In 2019, Bishop T.D. Jakes attended a Black Economic Alliance event in Martha’s Vineyard with top executives from Goldman Sachs and the Ford Foundation. It focused on issues affecting the Black community, including the digital divide, where he learned that the majority of future jobs would require a background in science, technology, engineering and mathematics (STEM). Despite not having a background in STEM, he founded the T.D. Jakes Foundation to help bridge the gap between the powerful and the less powerful. 

 “STEM was not the challenge of my generation,” he explains. “But I believe that leadership sees a problem and then seeks to solve it. I have a responsibility to see how I can leverage my platform to solve it. For me, that platform is the millions of people I interact with on social media, many of whom would not follow events at Martha’s Vineyard. I wanted to be a part of the solution.”  

 Jakes lives at the intersection of two worlds. As a company CEO, bestselling author, and Hollywood movie producer, he rubs shoulders with the business elite. As a senior pastor of a large church, he interacts with community members each Sunday, seeking hope and guidance. This balance of grounded realism and heady idealism has given Jakes the means to identify grassroots problems and leverage big business to solve it.

 “The best way for a leader to leave an indelible impression is not to inspire with a speech but to move forward with action,” he explains. “When I sit down with CEOs of Fortune 100 companies, I’m encouraged that many recognize that profit margins are not the only considerations for remaining relevant in the 21st century. They increasingly understand that their success is intertwined with the betterment of the community. The customer feeds the company, but the company also has to feed the customer. They are interdependent.” 

 At Jakes’s church, even though its doors are closed, the church continues to respond to the needs of members and the surrounding community. “We’ve been able to reinvent ourselves through technology successfully,” he says. “Through digital connections, we have been able to serve more than 7,000 freshly cooked meals to first responders in the Dallas-Fort Worth Metroplex and distribute more than 10,000 boxes of fresh food to our community members.

 “We have to be intentional about closing digital divides and other societal gaps,” he continues. “My children are grown, and I’m a grandfather, but I can’t be isolated from these concerns because what affects one of us affects all of us.” The trait that Jakes most admires in a leader can be summed in a line from a Rudyard Kipling poem: “To walk with kings and not lose the common touch.” And another that reads, “To be relatable and engaged rather than to be idolized.”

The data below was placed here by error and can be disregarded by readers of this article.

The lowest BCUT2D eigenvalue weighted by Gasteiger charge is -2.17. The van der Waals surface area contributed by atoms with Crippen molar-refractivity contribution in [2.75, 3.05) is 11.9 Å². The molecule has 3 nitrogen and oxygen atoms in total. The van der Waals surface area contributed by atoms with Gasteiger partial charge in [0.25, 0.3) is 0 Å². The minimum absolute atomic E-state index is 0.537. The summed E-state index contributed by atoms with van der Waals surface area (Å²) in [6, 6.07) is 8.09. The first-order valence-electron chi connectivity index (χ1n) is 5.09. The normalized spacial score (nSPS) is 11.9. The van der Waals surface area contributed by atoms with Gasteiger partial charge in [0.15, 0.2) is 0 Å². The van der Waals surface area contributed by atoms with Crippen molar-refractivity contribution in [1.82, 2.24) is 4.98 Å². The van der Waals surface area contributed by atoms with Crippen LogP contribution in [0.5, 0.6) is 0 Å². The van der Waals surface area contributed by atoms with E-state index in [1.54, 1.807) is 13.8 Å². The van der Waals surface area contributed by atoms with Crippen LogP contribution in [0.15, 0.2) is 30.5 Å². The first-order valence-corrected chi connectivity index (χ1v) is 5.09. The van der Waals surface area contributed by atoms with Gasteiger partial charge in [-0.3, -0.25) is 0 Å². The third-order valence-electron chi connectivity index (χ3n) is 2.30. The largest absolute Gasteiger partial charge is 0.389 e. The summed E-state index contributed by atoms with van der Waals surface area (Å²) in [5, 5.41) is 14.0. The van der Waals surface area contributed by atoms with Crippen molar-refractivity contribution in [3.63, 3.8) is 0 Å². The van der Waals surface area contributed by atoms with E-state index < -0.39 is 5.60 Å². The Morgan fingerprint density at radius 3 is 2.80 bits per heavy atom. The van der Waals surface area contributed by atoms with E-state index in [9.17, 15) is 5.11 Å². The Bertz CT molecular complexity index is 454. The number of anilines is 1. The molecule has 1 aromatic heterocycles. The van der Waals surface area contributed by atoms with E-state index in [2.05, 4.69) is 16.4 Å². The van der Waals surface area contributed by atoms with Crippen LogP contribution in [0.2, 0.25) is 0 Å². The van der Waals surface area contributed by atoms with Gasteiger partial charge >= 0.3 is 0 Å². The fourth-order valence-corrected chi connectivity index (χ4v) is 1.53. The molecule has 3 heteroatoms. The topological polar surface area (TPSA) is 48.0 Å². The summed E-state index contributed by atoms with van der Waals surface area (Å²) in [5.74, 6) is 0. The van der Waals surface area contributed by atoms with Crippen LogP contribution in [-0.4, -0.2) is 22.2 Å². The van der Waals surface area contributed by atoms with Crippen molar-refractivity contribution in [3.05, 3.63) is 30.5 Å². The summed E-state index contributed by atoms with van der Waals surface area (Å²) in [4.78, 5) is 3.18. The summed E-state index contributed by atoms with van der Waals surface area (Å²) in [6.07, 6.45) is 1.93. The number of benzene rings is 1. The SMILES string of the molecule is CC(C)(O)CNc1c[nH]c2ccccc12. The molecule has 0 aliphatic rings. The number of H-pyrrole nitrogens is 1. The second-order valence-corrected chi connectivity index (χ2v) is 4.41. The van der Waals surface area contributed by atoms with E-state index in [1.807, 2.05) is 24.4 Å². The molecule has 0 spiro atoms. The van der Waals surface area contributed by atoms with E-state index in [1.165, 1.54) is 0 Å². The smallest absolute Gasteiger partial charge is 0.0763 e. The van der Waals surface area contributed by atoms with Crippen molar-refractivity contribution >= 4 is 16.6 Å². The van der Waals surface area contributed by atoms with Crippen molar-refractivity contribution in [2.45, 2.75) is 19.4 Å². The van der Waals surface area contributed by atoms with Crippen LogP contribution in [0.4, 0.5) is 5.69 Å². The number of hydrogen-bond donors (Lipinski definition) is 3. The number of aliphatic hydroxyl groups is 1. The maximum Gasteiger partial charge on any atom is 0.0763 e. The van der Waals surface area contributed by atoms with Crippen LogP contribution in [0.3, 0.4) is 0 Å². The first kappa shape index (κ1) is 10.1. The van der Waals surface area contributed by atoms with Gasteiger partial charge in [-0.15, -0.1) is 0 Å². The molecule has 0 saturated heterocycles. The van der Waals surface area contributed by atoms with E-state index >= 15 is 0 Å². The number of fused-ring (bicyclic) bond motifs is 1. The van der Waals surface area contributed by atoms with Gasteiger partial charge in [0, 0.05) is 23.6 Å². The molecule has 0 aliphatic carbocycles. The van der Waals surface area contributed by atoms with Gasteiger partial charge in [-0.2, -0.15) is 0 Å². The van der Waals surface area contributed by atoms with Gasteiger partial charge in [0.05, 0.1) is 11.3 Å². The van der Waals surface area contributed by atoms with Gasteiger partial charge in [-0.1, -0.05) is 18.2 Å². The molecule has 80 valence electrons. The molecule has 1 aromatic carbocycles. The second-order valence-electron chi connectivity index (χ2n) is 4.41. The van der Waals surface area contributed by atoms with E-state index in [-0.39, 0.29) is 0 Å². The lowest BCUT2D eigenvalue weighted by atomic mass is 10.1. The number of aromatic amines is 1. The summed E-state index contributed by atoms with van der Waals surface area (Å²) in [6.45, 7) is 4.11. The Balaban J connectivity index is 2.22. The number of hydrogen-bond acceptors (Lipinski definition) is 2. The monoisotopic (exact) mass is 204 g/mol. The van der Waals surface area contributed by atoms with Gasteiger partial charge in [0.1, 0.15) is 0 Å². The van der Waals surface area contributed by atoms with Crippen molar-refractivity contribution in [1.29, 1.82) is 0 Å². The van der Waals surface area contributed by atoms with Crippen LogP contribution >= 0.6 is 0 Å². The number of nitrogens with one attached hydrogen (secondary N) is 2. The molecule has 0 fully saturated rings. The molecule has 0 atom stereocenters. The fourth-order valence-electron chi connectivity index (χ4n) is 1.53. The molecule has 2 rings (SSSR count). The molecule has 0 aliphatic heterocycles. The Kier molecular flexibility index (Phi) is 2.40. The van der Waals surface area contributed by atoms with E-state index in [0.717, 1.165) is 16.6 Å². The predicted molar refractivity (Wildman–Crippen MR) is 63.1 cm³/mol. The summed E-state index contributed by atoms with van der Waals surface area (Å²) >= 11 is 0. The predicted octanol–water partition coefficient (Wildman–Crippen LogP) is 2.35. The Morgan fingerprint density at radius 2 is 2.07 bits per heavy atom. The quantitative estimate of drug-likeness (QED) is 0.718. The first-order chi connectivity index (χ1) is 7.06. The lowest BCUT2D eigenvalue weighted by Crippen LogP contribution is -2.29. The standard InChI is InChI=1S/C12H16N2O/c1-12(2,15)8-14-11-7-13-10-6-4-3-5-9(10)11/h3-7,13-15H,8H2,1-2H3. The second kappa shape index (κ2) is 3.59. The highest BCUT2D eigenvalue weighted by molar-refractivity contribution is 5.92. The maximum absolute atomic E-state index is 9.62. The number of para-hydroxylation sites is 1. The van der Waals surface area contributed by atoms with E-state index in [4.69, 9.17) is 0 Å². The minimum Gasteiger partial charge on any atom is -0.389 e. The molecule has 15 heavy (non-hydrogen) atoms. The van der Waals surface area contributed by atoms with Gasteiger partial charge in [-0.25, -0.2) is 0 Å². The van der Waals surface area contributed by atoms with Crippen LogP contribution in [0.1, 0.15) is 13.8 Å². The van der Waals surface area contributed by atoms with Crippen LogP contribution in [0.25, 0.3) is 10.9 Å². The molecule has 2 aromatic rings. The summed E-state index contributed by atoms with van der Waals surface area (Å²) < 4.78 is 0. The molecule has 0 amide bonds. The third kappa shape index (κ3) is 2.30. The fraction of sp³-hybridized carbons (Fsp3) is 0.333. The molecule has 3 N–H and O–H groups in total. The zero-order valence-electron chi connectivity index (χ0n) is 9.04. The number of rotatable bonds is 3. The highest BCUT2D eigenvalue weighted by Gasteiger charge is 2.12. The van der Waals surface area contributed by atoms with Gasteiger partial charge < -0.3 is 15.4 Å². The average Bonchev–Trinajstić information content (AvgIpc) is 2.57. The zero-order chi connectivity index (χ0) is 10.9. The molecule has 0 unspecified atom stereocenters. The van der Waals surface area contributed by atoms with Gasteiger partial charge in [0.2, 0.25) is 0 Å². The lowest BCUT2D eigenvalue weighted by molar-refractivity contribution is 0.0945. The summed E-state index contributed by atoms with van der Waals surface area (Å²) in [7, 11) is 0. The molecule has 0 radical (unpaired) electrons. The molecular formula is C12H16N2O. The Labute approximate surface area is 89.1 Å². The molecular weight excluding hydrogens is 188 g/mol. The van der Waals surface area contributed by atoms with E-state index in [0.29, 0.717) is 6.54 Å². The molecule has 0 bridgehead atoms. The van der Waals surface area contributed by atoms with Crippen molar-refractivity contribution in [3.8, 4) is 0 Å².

“I admire leaders who are comfortable in any setting,” explains Jakes. “Whether it be among the wealthy and influential or those on the lower rungs of society. These leaders strive to do more for humanity. Randall Stephenson, the former CEO of AT&T, comes to mind. For several years, we’ve been collaborating on how to solve the nation’s criminal justice problems through the Texas Offenders Reentry Initiative (TORI),
a national award-winning program for returning citizens that I founded. I love seeing leaders go the extra mile. As CEO of one of the nation’s largest companies, Randall didn’t have to work with me on this issue.
He could easily have looked the other way.” 

Inspired by the reinvention around him, Jakes is partnering with major companies such as Lifetime and Sony to produce films in conjunction with his for-profit, T.D. Jakes Enterprises. The movies are designed to entertain but also conceived as vehicles for disseminating uplifting messages. “I think such partnerships demonstrate how corporations recognize the need for partnerships with community leaders,” says Jakes. “It shows that they understand the benefits of building alliances with trusted brands
that influence everyday people. For me, it is an opportunity to communicate messages of hope through new platforms.”